MONDAY, Aug. 11, 2014 (HealthDay News) -- Breech babies are much more likely to die during vaginal delivery compared with cesarean section, according to a new study.
Breech deliveries -- when the baby is positioned to come out with the legs and buttocks first instead of the head -- account for up to 4 percent of births.
Researchers looked at more than 58,000 women in the Netherlands who had term breech deliveries between 1999 and 2007. They found that the risk of death was 10 times higher for breech babies delivered vaginally than for those delivered by C-section.
Elective C-section rates for breech deliveries rose from 24 percent to 60 percent during the study period, resulting in a decrease in infant deaths from 1.3 to 0.7 per 1,000, the study found. The researchers concluded that there needed to be 338 C-sections to prevent one death.
However, the investigators were unable to identify pregnancy-related factors that increased the risk of infant death during vaginal breech birth, according to the study published Aug. 11 in the journal Acta Obstetricia et Gynecologica Scandinavica.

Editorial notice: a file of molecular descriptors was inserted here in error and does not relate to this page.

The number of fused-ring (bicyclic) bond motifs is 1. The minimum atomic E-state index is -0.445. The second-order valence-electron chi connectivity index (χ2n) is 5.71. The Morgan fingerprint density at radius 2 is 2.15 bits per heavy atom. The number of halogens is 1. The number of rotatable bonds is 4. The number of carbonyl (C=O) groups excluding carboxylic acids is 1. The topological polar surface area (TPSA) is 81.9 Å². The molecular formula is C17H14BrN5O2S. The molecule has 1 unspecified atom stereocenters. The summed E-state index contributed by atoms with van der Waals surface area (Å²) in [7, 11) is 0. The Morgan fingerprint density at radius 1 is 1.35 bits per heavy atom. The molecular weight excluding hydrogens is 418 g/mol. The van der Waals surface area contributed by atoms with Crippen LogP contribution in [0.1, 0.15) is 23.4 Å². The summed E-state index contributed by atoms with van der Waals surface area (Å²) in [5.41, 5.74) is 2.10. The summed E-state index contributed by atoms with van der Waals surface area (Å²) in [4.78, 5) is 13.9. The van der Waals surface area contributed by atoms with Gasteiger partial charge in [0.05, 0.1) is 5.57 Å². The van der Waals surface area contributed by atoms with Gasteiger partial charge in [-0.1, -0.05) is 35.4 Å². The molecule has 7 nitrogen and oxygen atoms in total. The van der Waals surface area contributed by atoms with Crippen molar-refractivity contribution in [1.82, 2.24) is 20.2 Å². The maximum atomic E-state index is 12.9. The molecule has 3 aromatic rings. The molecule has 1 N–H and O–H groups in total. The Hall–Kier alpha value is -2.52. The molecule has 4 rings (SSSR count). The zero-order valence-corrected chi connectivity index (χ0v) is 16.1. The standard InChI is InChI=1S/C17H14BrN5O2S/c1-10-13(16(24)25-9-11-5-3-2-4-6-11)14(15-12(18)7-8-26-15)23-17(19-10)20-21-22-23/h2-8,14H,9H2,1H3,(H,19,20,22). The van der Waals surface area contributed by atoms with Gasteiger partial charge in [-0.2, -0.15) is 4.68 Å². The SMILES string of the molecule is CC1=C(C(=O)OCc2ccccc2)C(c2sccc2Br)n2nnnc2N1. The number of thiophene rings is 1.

"While elective C-section has improved neonatal outcomes, there is still a good number of women who attempt vaginal birth," said lead author Dr. Floortje Vlemmix of the department of obstetrics and gynecology at University of Amsterdam.
"Our findings suggest there is still room for improvement to prevent unnecessary risk to the infant," Vlemmix added. She recommended using measures to turn the baby to prevent breech presentation at birth and counseling women who want to proceed with a vaginal breech birth.
The American Academy of Family Physicians has more about breech birth.
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